All in all this has been a good experience and a step towards professionalism. After acknowledgeing and identifying the main issues that need to be attacked, we are pretty satisfied with the result, and think the picture speaks for its self. We have plenty of making of stuff, that we want to share if some one is interested. If there is something in particular, drop a message.

Still to come: the final trailer with cc and other corrections that we'll try to find time to do, and of cource title sequence Full list of who did what is also coming.

Monologing again

more constructive critique is again most welcome. To see different points of view and learn from them, if you have an oppinion or issue you wish to point out, please include an specific explanation of why you think it should be changed or revisited.
 
  01 January 2007
I realize this was somewhat trialing task (for me too) to put together, so I'll be as gentle about these things as I can possibly be, 'cause I'll be demanding the same stuff from my own entry

About the pacing: It's mainly what you have already done with the music.
The music paces and hits key notes on event changes - well done there.

However the narrative comes out with a hurry. It kinda passes by too quickly and audience is left hanging only with picture and sound I.e. the pacing (aka timing) is mainly the editors issue (person/s who do the final cutting and editing)
IMO the narrative should stay with the trailer as long as possible and give out the sence of tension at the end.

Note: You don't haveto do any new material, (if you don't want to) you already have all the material you need to do some testing with this... given that you can spare some time away from finalizing and other stuff.

This is not a huge deal but something that could make all the difference in the end.
 
  01 January 2007
Thanks Cofiction for the input.

The pacing was actually one of the first things we discussed, and we desided specifically that we want to communicate with picture and sound only in the latter part of the trailer. We tought if this were a real film, that this would be the first teaser trailer, and more plot exposing narrative trailers would propably follow. As I stated in the beginning of the competition, we think that the story has a certain quality in it which we wanted to keep, and not to use hollywood action movie type exposition and narration in the trailer. Don't get me wrong, we don't resent that type, we just thought it wouldn't fit here. The narration, or the voice over, isn't that exposing either if you think of it, we wanted to keep it somewhat elusive and not have any sfx either. I quote myself

Quote: "We wanted to constuct the trailer as if the scenes were cut from the actual film footage, and not make material just for the trailer. So we talked about various scenes from the book. We wanted the scenes to be such, that the viewer would recoqnize the scene from the book. The rule for choosing the scenes was that the scenes had to convey a sertain rhythm of action, color and feel, and also some sense of exposition. The emphasis was on the emotional information of each scene. Especially in the latter part of the trailer. Of course the trailer itself was to have a beginning, middle and an ending. Some exposition in the beginning, and not so much in the ending. More expressive imagery and emotional buildup towards the ending. We wanted to capture the essence of the story in a non-plot-revealing way."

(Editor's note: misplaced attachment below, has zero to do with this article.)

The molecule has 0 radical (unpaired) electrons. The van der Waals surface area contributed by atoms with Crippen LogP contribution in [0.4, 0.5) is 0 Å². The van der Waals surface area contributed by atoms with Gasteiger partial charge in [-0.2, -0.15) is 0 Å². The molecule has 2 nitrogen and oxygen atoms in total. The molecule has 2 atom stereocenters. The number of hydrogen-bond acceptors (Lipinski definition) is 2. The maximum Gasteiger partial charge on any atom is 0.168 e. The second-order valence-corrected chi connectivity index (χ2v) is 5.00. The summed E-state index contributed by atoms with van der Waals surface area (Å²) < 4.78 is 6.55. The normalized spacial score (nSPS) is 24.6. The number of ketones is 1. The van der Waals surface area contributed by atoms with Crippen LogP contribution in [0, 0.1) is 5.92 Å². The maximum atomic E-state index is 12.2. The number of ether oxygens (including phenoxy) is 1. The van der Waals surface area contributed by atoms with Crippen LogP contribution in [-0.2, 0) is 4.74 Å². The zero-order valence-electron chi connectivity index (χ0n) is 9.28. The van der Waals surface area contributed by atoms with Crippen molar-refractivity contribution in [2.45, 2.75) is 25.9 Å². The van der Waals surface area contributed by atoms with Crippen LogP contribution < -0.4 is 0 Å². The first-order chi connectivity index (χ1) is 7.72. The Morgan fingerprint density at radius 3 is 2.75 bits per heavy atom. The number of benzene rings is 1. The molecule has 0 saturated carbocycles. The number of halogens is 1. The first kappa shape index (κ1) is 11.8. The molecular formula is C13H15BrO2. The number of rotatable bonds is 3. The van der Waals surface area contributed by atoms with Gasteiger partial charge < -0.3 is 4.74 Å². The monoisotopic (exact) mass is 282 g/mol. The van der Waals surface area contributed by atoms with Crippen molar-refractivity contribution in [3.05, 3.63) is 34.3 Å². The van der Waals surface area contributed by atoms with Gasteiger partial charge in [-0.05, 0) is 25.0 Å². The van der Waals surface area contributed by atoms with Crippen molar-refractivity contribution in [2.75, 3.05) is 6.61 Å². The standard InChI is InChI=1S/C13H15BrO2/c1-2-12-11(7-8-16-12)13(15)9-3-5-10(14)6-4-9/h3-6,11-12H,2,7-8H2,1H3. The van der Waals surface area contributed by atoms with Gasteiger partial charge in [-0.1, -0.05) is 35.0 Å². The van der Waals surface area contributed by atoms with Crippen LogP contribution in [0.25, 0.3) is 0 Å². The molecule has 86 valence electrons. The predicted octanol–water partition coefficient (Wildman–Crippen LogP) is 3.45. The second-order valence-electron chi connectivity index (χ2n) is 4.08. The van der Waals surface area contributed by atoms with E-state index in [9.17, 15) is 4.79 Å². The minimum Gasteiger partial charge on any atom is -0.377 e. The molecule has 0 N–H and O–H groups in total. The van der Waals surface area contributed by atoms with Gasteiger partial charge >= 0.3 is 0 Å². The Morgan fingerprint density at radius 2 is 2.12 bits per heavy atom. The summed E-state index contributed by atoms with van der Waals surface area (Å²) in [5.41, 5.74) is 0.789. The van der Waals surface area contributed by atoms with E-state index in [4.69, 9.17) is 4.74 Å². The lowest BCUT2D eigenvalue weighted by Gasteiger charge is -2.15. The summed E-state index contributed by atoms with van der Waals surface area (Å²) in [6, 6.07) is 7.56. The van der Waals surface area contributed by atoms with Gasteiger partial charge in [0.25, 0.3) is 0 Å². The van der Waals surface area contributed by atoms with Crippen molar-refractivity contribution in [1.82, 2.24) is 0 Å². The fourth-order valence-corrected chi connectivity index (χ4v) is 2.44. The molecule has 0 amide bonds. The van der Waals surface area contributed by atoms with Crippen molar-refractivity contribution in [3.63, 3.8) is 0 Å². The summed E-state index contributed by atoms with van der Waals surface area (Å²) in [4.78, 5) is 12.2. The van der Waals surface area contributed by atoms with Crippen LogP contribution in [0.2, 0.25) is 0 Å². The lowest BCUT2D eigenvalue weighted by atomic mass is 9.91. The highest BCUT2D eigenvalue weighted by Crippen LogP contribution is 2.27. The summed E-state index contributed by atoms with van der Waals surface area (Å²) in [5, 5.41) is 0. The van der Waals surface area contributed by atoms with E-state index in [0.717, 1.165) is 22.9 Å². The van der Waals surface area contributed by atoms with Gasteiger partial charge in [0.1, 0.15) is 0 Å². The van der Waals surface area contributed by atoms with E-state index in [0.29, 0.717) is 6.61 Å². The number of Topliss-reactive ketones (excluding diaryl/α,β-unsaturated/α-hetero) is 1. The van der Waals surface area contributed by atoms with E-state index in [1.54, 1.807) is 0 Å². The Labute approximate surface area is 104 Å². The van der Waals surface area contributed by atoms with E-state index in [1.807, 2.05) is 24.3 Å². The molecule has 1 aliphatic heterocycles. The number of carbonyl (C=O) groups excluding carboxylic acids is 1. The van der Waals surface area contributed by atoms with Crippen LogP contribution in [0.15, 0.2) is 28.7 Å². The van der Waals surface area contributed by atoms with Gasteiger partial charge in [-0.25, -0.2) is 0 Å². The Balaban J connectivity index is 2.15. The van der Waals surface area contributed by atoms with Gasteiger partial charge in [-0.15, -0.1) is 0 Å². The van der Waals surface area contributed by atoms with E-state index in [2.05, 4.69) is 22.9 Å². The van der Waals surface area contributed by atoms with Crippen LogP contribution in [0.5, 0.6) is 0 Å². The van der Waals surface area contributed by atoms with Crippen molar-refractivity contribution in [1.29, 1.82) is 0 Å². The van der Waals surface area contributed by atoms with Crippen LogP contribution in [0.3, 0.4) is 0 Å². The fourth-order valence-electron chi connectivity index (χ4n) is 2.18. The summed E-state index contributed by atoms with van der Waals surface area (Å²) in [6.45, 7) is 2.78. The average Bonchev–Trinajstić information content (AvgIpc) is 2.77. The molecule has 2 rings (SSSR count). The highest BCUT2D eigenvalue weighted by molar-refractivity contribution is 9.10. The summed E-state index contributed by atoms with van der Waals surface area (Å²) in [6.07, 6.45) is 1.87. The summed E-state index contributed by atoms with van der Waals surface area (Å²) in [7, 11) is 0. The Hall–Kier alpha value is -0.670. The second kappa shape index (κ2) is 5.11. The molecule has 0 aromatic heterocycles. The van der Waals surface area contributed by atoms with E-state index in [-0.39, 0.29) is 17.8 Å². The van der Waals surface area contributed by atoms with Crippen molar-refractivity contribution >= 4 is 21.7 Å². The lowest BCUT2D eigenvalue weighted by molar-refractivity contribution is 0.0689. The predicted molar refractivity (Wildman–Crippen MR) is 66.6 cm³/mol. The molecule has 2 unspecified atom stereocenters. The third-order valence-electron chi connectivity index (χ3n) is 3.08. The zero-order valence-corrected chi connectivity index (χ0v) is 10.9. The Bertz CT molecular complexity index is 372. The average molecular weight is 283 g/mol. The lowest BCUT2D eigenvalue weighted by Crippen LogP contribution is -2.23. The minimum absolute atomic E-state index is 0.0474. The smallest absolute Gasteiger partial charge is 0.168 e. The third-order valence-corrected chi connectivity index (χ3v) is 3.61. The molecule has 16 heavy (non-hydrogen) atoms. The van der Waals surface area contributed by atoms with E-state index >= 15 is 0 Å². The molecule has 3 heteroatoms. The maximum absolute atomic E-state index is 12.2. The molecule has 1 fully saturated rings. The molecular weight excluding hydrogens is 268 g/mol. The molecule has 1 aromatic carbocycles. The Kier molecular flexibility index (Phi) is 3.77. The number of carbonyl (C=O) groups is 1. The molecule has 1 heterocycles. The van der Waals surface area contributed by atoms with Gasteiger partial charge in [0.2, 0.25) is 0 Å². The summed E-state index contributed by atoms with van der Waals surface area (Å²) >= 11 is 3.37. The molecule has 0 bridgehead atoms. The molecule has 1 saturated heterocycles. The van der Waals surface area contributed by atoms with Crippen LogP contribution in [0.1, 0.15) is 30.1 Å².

The pacing was the key element for constructing our vision of the trailer. This is just one approach on the subject. And you are right, more experimenting would propably produce a more pleasing result. Good to get this kind of feed back, so we know what type of issues people pay attencion to. One can get quite blind to the work at hand.
 
  01 January 2007
I'm almost hesitant to give any critique, because whatever I say about your entry is ten times over true for my own. But I suppose giving and taking critqiue is all part of the challenge as well.

I watched it through several more times, and a couple of thoughts came to me. Just one opinion, of course, so take it for what it's worth:

1) the animation on the humans is generally good, but I found there was a slight stiffness to their movements throughout. You mentioned this is one of the things the members of your team had never really done before, so overall I'm really quite impressed by what you were able to achieve. And part of it is that the models are so good they're making high demands on the animators! The more realistic the models, the more realistic their movements have to be.

2) I thought maybe a couple of the city shots look a little overly monochromatic. There was one shot just after the library sequence (predominantly green) and another one where the jet flies past (predominantly blue and grey, I think) where a felt a little more variation/depth might be called for. A minor point really.

3) The shot of the paratrooper as seen from above was really neat, but something in the shot made it look like a model against a 2D background (I'm not sure if the background was actually 2D or not). I think at least in part it was the lighting on him and how dark the shadows on his underside seemed to be. I'm not sure if I can quite put my finger on it though.

4) It might be my speakers, but I thought the narration could be just a bit louder against the music. Not much. Just a little.

Anyway, as I said, just a few thoughts I had. Hopefully they're somewhat helpful. By all means ignore them if they're not.

But definitely a fantastic effort. I'm sure the final submission will be even that much more polished and impressive!
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  01 January 2007
Hey thanks 53d!

Actually I think you were right on the spot. All the things mentioned are on the corrections list that we've made. The animation though rough and stiff at times, is unfortunately going to be left uncorrected for the time being, but the other things mentioned we'll try to solve in time Thanks again for your thoughts, indeed helpful.